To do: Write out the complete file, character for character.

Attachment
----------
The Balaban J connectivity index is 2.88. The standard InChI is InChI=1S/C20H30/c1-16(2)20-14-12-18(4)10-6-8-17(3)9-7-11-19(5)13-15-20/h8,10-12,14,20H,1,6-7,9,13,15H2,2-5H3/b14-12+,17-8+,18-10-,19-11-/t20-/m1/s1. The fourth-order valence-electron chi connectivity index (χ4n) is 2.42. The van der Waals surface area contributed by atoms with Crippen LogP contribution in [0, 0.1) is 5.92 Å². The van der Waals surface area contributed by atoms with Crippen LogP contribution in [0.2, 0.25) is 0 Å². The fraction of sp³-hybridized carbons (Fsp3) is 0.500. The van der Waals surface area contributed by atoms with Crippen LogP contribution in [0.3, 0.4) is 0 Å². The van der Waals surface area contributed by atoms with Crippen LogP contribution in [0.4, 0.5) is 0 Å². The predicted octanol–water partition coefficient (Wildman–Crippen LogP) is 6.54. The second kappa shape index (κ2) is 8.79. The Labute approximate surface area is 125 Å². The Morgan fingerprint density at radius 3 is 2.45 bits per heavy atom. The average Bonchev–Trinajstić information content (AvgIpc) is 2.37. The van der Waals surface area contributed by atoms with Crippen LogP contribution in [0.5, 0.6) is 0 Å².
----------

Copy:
The Balaban J connectivity index is 2.88. The standard InChI is InChI=1S/C20H30/c1-16(2)20-14-12-18(4)10-6-8-17(3)9-7-11-19(5)13-15-20/h8,10-12,14,20H,1,6-7,9,13,15H2,2-5H3/b14-12+,17-8+,18-10-,19-11-/t20-/m1/s1. The fourth-order valence-electron chi connectivity index (χ4n) is 2.42. The van der Waals surface area contributed by atoms with Crippen LogP contribution in [0, 0.1) is 5.92 Å². The van der Waals surface area contributed by atoms with Crippen LogP contribution in [0.2, 0.25) is 0 Å². The fraction of sp³-hybridized carbons (Fsp3) is 0.500. The van der Waals surface area contributed by atoms with Crippen LogP contribution in [0.3, 0.4) is 0 Å². The van der Waals surface area contributed by atoms with Crippen LogP contribution in [0.4, 0.5) is 0 Å². The predicted octanol–water partition coefficient (Wildman–Crippen LogP) is 6.54. The second kappa shape index (κ2) is 8.79. The Labute approximate surface area is 125 Å². The Morgan fingerprint density at radius 3 is 2.45 bits per heavy atom. The average Bonchev–Trinajstić information content (AvgIpc) is 2.37. The van der Waals surface area contributed by atoms with Crippen LogP contribution in [0.5, 0.6) is 0 Å².